There's no easy answer. It depends on a few variables:
- The stress you've exposed your muscles to.
- How close you are to your genetic potential.
- How good your recovery is.
You (probably, based on your fitness as explained) could do 20 pushups a day, every day, and have no problems. However if you tried to push your 1RM (single maximum effort) bench press, you would not be able to do it again tomorrow. If you can, after you lift enough and get strong enough, you won't be able to. Eventually if you continue to get your strength high enough, you won't be able to repeat your maximum lift twice in a single week.
Basically the stronger you get, the more damage you can inflict on your body. Granted you get better at adapting, but not at the same rate. This diagram below shows it a bit:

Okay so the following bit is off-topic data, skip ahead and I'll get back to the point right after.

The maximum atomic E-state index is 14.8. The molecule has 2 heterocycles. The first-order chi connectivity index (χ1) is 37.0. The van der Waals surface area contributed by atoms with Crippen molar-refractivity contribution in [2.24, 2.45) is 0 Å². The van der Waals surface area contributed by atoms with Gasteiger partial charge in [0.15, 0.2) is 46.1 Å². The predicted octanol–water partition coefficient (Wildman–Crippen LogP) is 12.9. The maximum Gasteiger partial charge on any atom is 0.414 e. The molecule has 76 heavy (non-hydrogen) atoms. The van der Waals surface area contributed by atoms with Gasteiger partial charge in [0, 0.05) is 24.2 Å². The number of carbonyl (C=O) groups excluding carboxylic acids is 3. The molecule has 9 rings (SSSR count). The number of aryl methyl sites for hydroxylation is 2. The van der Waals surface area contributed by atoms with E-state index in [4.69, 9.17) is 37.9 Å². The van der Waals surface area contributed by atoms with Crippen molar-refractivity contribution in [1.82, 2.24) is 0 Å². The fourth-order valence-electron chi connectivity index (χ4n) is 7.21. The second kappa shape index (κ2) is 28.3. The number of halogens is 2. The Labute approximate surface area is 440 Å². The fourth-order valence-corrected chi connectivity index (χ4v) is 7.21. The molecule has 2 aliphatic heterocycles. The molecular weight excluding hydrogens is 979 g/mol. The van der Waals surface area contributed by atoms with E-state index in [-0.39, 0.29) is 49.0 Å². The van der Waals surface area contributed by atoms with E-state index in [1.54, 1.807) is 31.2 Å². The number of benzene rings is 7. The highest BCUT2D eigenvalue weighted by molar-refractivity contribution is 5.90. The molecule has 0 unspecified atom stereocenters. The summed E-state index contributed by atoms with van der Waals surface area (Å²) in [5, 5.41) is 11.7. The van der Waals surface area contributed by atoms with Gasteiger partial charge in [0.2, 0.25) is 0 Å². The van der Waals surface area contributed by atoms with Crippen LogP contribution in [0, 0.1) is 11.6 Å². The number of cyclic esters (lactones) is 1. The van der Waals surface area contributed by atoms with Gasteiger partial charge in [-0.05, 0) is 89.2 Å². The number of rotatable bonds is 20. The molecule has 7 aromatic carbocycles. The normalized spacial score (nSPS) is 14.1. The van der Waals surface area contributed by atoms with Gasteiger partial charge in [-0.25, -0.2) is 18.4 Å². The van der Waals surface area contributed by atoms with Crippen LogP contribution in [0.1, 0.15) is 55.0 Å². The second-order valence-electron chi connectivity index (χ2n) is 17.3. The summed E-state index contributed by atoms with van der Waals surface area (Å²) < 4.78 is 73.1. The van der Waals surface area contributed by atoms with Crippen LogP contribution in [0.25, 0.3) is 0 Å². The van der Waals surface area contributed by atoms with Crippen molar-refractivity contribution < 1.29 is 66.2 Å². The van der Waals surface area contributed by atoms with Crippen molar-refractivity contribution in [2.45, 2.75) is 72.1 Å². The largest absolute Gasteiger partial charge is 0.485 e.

The stronger you get, the harder you are training overall, and the heavier you work, the longer it will take to recover and achieve overcompensation.
Probably the biggest reason folks use real training programs (Starting Strength, Madcow, Texas, 5/3/1, etc) are because they attempt to thread the needle on lifting as much as possible while never exceeding your recovery (basically).
If you're on a structured program you'll know if you haven't recovered: you simply won't be able to lift the weights as prescribed. If you can, congratulations, you're stronger.
Also, soreness is a terribly inaccurate measure of workout effectiveness.